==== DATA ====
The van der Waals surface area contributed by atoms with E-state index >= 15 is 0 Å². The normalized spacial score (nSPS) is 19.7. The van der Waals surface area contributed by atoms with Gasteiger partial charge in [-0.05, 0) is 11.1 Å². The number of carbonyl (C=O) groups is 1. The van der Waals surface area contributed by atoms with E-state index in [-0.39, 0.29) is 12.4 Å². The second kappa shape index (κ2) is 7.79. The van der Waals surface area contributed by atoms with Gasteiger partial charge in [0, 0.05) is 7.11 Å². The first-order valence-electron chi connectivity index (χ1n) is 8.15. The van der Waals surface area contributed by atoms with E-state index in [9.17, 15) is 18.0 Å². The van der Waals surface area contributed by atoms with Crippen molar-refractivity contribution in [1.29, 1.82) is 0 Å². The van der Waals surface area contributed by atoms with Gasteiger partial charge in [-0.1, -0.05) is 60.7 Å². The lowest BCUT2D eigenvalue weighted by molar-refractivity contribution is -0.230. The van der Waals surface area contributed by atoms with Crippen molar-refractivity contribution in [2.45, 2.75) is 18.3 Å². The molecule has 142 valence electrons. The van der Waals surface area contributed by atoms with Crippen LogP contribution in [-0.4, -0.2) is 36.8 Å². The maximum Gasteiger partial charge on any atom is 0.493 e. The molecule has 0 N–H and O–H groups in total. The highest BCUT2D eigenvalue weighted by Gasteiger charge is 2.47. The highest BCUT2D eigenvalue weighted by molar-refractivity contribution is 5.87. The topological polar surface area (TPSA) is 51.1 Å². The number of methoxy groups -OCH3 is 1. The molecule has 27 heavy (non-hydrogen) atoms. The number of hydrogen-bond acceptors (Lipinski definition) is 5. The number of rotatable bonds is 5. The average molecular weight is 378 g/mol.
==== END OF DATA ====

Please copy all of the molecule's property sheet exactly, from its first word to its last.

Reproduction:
The van der Waals surface area contributed by atoms with E-state index >= 15 is 0 Å². The normalized spacial score (nSPS) is 19.7. The van der Waals surface area contributed by atoms with Gasteiger partial charge in [-0.05, 0) is 11.1 Å². The number of carbonyl (C=O) groups is 1. The van der Waals surface area contributed by atoms with E-state index in [-0.39, 0.29) is 12.4 Å². The second kappa shape index (κ2) is 7.79. The van der Waals surface area contributed by atoms with Gasteiger partial charge in [0, 0.05) is 7.11 Å². The first-order valence-electron chi connectivity index (χ1n) is 8.15. The van der Waals surface area contributed by atoms with E-state index in [9.17, 15) is 18.0 Å². The van der Waals surface area contributed by atoms with Crippen molar-refractivity contribution in [1.29, 1.82) is 0 Å². The van der Waals surface area contributed by atoms with Gasteiger partial charge in [-0.1, -0.05) is 60.7 Å². The lowest BCUT2D eigenvalue weighted by molar-refractivity contribution is -0.230. The van der Waals surface area contributed by atoms with Crippen molar-refractivity contribution in [2.45, 2.75) is 18.3 Å². The molecule has 142 valence electrons. The van der Waals surface area contributed by atoms with Crippen LogP contribution in [-0.4, -0.2) is 36.8 Å². The maximum Gasteiger partial charge on any atom is 0.493 e. The molecule has 0 N–H and O–H groups in total. The highest BCUT2D eigenvalue weighted by Gasteiger charge is 2.47. The highest BCUT2D eigenvalue weighted by molar-refractivity contribution is 5.87. The topological polar surface area (TPSA) is 51.1 Å². The number of methoxy groups -OCH3 is 1. The molecule has 27 heavy (non-hydrogen) atoms. The number of hydrogen-bond acceptors (Lipinski definition) is 5. The number of rotatable bonds is 5. The average molecular weight is 378 g/mol.